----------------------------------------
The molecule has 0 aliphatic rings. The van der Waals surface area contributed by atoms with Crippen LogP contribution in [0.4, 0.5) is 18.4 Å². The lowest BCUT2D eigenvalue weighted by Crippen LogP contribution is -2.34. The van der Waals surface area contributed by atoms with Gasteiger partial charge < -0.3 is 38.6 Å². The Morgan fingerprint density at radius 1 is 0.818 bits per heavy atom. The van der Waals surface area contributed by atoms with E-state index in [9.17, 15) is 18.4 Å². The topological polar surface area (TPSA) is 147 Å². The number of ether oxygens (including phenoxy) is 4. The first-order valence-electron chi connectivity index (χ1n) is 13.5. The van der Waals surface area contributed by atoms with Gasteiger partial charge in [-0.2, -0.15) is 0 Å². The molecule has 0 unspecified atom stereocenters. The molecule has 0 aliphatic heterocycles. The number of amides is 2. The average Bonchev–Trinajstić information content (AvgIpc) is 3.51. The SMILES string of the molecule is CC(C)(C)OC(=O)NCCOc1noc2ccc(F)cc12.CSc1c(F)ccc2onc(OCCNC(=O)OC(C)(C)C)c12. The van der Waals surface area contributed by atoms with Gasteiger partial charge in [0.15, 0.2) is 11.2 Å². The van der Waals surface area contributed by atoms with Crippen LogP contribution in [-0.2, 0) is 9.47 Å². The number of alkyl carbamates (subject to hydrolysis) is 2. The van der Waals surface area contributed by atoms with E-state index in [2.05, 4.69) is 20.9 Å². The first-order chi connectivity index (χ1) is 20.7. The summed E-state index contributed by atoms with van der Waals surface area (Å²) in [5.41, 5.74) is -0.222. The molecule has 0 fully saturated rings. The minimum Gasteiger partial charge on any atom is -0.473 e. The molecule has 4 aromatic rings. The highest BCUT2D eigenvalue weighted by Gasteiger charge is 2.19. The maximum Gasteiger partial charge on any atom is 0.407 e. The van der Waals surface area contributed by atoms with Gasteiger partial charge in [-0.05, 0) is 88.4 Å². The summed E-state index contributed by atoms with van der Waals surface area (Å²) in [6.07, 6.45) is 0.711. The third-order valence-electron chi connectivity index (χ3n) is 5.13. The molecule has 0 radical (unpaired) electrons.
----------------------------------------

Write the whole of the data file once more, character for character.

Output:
The molecule has 0 aliphatic rings. The van der Waals surface area contributed by atoms with Crippen LogP contribution in [0.4, 0.5) is 18.4 Å². The lowest BCUT2D eigenvalue weighted by Crippen LogP contribution is -2.34. The van der Waals surface area contributed by atoms with Gasteiger partial charge < -0.3 is 38.6 Å². The Morgan fingerprint density at radius 1 is 0.818 bits per heavy atom. The van der Waals surface area contributed by atoms with E-state index in [9.17, 15) is 18.4 Å². The topological polar surface area (TPSA) is 147 Å². The number of ether oxygens (including phenoxy) is 4. The first-order valence-electron chi connectivity index (χ1n) is 13.5. The van der Waals surface area contributed by atoms with Gasteiger partial charge in [-0.2, -0.15) is 0 Å². The molecule has 0 unspecified atom stereocenters. The molecule has 0 aliphatic heterocycles. The number of amides is 2. The average Bonchev–Trinajstić information content (AvgIpc) is 3.51. The SMILES string of the molecule is CC(C)(C)OC(=O)NCCOc1noc2ccc(F)cc12.CSc1c(F)ccc2onc(OCCNC(=O)OC(C)(C)C)c12. The van der Waals surface area contributed by atoms with Gasteiger partial charge in [0.15, 0.2) is 11.2 Å². The van der Waals surface area contributed by atoms with Crippen LogP contribution in [-0.2, 0) is 9.47 Å². The number of alkyl carbamates (subject to hydrolysis) is 2. The van der Waals surface area contributed by atoms with E-state index in [2.05, 4.69) is 20.9 Å². The first-order chi connectivity index (χ1) is 20.7. The summed E-state index contributed by atoms with van der Waals surface area (Å²) in [5.41, 5.74) is -0.222. The molecule has 0 fully saturated rings. The minimum Gasteiger partial charge on any atom is -0.473 e. The molecule has 4 aromatic rings. The highest BCUT2D eigenvalue weighted by Gasteiger charge is 2.19. The maximum Gasteiger partial charge on any atom is 0.407 e. The van der Waals surface area contributed by atoms with Gasteiger partial charge in [-0.05, 0) is 88.4 Å². The summed E-state index contributed by atoms with van der Waals surface area (Å²) in [6.07, 6.45) is 0.711. The third-order valence-electron chi connectivity index (χ3n) is 5.13. The molecule has 0 radical (unpaired) electrons.